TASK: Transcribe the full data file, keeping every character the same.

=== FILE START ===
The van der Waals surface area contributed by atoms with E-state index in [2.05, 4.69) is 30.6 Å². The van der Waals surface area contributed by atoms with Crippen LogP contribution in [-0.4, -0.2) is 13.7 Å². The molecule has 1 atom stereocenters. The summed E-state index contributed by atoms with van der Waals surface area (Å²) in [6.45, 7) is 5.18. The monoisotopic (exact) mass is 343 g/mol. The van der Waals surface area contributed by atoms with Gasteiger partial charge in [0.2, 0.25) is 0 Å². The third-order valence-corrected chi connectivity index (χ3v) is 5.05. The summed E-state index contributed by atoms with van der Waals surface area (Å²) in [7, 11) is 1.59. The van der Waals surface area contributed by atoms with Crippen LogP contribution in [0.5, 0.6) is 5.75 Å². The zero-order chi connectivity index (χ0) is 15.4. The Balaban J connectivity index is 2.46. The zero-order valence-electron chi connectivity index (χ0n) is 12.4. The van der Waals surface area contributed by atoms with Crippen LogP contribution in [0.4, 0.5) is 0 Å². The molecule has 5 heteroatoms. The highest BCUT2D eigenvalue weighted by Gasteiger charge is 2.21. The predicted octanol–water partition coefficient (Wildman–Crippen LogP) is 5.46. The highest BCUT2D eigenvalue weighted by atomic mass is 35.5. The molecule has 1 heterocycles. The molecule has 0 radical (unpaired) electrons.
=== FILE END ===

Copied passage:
The van der Waals surface area contributed by atoms with E-state index in [2.05, 4.69) is 30.6 Å². The van der Waals surface area contributed by atoms with Crippen LogP contribution in [-0.4, -0.2) is 13.7 Å². The molecule has 1 atom stereocenters. The summed E-state index contributed by atoms with van der Waals surface area (Å²) in [6.45, 7) is 5.18. The monoisotopic (exact) mass is 343 g/mol. The van der Waals surface area contributed by atoms with Gasteiger partial charge in [0.2, 0.25) is 0 Å². The third-order valence-corrected chi connectivity index (χ3v) is 5.05. The summed E-state index contributed by atoms with van der Waals surface area (Å²) in [7, 11) is 1.59. The van der Waals surface area contributed by atoms with Crippen LogP contribution in [0.5, 0.6) is 5.75 Å². The zero-order chi connectivity index (χ0) is 15.4. The Balaban J connectivity index is 2.46. The zero-order valence-electron chi connectivity index (χ0n) is 12.4. The van der Waals surface area contributed by atoms with Crippen LogP contribution in [0.4, 0.5) is 0 Å². The molecule has 5 heteroatoms. The highest BCUT2D eigenvalue weighted by Gasteiger charge is 2.21. The predicted octanol–water partition coefficient (Wildman–Crippen LogP) is 5.46. The highest BCUT2D eigenvalue weighted by atomic mass is 35.5. The molecule has 1 heterocycles. The molecule has 0 radical (unpaired) electrons.